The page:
A Ricketts Conservation Foundation project, this study will help to understand basic ecology of songbird populations in multiple habitats of northwestern Wyoming. To meet this overall goal, we will collect data on various aspects of health, behavior, and life history of songbird populations in the upper Hoback River Valley through capture, marking, tissue sampling, and monitoring. Emphasis is on cavity-nesting species (e.g., Mountain Bluebird and Tree Swallow) and breeding songbirds in sagebrush (e.g., Brewer’s Sparrow and Green-tailed Towhee), aspen (e.g., Lazuli Bunting and Western Tanager), willow riparian areas (e.g., White-crowned Sparrow and Willow Flycatcher), and spruce-fir (e.g., Mountain Chickadee).
Establish a nest box trail to attract cavity-nesting birds, including the primary target species (Mountain Bluebirds) and secondary target species (Violet-green Swallow, Tree Swallow, and House Wren). Nest boxes will be monitored to assess occupancy and breeding success, individuals will be captured and banded, blood samples will be collected for physiological and genetic analyses, and nest box cameras and radio transmitters will be utilized to investigate reproductive strategies. Data collected will enable insight into colonization dynamics and life history investment of Mountain Bluebirds in a population where they do not have to compete with Western Bluebirds (which are not yet established in the Greater Yellowstone Ecosystem).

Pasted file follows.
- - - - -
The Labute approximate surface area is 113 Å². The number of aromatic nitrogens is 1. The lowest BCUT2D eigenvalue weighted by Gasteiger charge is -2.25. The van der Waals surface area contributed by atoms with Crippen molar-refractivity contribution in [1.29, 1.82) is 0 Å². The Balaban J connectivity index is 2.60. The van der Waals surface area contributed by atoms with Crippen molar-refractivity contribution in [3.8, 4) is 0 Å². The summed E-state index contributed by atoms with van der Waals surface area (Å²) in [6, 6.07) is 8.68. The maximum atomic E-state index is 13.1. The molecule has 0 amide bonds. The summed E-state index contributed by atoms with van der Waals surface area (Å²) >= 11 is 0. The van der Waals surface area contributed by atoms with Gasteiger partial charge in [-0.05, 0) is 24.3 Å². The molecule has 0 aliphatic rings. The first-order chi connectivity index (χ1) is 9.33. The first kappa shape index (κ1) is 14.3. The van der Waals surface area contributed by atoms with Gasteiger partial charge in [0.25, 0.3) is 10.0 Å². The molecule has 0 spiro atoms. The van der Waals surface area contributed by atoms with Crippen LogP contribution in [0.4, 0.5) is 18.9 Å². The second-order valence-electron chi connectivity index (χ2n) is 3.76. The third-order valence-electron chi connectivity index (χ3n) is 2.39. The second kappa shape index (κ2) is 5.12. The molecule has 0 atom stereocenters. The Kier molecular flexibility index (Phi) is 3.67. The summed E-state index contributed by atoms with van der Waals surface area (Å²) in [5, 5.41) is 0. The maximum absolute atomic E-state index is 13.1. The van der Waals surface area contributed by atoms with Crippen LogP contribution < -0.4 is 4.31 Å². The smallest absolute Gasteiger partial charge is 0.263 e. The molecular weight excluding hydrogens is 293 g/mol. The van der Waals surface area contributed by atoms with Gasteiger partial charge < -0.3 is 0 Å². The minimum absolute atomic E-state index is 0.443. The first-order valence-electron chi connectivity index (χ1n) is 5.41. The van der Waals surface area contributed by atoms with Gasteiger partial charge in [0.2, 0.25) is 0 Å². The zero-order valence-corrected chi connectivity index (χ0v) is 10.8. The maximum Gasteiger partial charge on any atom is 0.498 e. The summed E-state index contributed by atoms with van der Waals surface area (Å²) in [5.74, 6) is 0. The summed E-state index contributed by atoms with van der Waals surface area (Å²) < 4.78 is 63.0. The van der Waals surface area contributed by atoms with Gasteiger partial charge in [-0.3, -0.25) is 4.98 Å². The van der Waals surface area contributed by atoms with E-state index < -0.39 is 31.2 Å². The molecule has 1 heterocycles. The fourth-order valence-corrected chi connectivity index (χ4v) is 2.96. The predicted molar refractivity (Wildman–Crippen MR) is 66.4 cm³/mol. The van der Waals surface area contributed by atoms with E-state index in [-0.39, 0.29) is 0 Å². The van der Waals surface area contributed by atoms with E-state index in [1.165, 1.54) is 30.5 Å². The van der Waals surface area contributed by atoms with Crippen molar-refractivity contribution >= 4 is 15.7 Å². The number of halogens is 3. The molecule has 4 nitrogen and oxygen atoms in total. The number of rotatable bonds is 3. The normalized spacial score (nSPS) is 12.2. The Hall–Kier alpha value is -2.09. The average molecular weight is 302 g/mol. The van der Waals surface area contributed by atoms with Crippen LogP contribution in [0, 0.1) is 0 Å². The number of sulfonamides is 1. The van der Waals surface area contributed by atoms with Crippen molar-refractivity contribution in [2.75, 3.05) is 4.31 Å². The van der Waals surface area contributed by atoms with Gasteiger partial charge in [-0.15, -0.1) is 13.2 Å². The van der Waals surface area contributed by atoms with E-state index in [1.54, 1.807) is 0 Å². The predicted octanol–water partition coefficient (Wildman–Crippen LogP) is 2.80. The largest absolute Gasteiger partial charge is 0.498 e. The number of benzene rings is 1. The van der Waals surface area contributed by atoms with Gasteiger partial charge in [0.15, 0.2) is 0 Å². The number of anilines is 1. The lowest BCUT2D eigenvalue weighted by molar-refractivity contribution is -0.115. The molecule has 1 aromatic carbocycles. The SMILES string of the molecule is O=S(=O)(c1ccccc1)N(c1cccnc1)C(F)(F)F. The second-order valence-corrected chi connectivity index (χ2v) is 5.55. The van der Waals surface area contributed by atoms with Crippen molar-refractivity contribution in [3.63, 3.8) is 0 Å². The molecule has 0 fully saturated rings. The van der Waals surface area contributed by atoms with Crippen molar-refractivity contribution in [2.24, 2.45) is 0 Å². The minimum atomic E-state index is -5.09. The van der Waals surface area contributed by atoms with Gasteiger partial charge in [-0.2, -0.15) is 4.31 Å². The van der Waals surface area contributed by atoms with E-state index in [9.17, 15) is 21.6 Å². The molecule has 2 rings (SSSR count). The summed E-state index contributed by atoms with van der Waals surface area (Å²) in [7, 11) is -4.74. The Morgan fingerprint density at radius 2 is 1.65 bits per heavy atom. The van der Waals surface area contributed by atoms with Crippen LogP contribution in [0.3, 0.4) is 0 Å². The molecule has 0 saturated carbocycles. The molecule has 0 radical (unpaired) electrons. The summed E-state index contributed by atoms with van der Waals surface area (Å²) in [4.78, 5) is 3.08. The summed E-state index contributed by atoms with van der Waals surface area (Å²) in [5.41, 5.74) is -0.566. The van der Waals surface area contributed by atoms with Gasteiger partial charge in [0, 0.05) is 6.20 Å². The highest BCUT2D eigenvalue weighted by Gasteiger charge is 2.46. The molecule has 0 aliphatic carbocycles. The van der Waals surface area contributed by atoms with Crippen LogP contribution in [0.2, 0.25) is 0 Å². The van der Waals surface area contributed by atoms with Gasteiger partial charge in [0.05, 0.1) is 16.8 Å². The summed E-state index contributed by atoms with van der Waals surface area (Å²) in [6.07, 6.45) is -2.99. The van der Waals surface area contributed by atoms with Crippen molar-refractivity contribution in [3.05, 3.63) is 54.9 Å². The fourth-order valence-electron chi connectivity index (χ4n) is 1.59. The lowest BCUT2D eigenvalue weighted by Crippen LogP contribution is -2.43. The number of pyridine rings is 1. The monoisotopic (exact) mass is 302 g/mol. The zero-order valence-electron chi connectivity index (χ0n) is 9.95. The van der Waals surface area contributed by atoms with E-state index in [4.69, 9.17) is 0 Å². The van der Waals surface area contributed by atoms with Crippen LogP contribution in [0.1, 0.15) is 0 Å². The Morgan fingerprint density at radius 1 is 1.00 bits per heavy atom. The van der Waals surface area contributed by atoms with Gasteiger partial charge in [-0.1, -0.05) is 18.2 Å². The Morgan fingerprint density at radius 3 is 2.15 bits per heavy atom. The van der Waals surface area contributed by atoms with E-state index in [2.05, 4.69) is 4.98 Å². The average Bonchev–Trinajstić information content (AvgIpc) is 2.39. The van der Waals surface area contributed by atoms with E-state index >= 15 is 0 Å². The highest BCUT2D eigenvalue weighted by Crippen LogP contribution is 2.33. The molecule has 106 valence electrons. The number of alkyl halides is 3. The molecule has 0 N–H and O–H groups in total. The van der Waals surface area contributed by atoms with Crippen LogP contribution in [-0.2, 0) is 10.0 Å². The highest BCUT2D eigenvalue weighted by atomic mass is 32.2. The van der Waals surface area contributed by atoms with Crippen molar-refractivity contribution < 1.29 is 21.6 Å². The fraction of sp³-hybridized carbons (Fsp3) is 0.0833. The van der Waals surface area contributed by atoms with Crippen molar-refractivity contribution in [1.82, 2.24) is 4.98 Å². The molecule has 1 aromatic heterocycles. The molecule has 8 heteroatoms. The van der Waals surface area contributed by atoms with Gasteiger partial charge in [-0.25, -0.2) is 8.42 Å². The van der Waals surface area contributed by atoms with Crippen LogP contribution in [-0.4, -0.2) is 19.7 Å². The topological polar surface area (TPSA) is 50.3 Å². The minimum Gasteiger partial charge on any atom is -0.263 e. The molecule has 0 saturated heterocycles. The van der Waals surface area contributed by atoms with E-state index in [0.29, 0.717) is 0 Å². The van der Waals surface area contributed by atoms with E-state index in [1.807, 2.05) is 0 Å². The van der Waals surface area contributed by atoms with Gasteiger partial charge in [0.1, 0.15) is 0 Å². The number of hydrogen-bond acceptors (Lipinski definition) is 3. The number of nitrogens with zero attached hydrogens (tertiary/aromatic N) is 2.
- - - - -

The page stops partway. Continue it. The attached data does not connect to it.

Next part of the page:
Establish a long-term program in the upper Hoback River Valley to monitor breeding and potentially migratory songbird populations in four major habitat types: sagebrush, aspen, willow riparian areas, and spruce-fir forest. Songbird territory mapping and reproductive success will be assessed, individuals will be captured and banded, and blood samples will be collected for contaminant and foodweb analysis. Data collected will enable insight into use of various habitat types, importance of high quality ecosystems, and how best to manage habitats in a manner that will assist federal and state wildlife agencies.
In the summer 2014, more than 150 individuals, representing over 30 species of songbirds were captured, banded and sampled in the upper Hoback River Valley in all four representative habitat types. Mountain Bluebirds were color-banded for future monitoring purposes.
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